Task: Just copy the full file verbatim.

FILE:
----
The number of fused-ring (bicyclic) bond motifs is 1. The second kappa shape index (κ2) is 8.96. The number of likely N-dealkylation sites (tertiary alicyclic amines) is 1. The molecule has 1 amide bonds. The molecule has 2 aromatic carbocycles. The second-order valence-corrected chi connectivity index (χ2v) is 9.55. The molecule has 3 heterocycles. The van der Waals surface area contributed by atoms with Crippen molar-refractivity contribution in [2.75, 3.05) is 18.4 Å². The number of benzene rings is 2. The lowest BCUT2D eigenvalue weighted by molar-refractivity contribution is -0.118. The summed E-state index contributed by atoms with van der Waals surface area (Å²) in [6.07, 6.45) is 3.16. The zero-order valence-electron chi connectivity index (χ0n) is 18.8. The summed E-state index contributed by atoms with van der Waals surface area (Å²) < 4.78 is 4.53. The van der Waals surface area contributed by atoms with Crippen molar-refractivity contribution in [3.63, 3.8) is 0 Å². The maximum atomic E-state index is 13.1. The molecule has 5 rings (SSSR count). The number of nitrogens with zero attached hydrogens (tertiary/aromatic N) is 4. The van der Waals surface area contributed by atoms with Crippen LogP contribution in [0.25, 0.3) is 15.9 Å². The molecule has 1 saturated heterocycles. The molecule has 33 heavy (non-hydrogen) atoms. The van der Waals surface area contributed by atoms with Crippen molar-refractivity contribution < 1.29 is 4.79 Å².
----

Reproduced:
The number of fused-ring (bicyclic) bond motifs is 1. The second kappa shape index (κ2) is 8.96. The number of likely N-dealkylation sites (tertiary alicyclic amines) is 1. The molecule has 1 amide bonds. The molecule has 2 aromatic carbocycles. The second-order valence-corrected chi connectivity index (χ2v) is 9.55. The molecule has 3 heterocycles. The van der Waals surface area contributed by atoms with Crippen molar-refractivity contribution in [2.75, 3.05) is 18.4 Å². The number of benzene rings is 2. The lowest BCUT2D eigenvalue weighted by molar-refractivity contribution is -0.118. The summed E-state index contributed by atoms with van der Waals surface area (Å²) in [6.07, 6.45) is 3.16. The zero-order valence-electron chi connectivity index (χ0n) is 18.8. The summed E-state index contributed by atoms with van der Waals surface area (Å²) < 4.78 is 4.53. The van der Waals surface area contributed by atoms with Crippen molar-refractivity contribution in [3.63, 3.8) is 0 Å². The maximum atomic E-state index is 13.1. The molecule has 5 rings (SSSR count). The number of nitrogens with zero attached hydrogens (tertiary/aromatic N) is 4. The van der Waals surface area contributed by atoms with Crippen LogP contribution in [0.25, 0.3) is 15.9 Å². The molecule has 1 saturated heterocycles. The molecule has 33 heavy (non-hydrogen) atoms. The van der Waals surface area contributed by atoms with Crippen molar-refractivity contribution < 1.29 is 4.79 Å².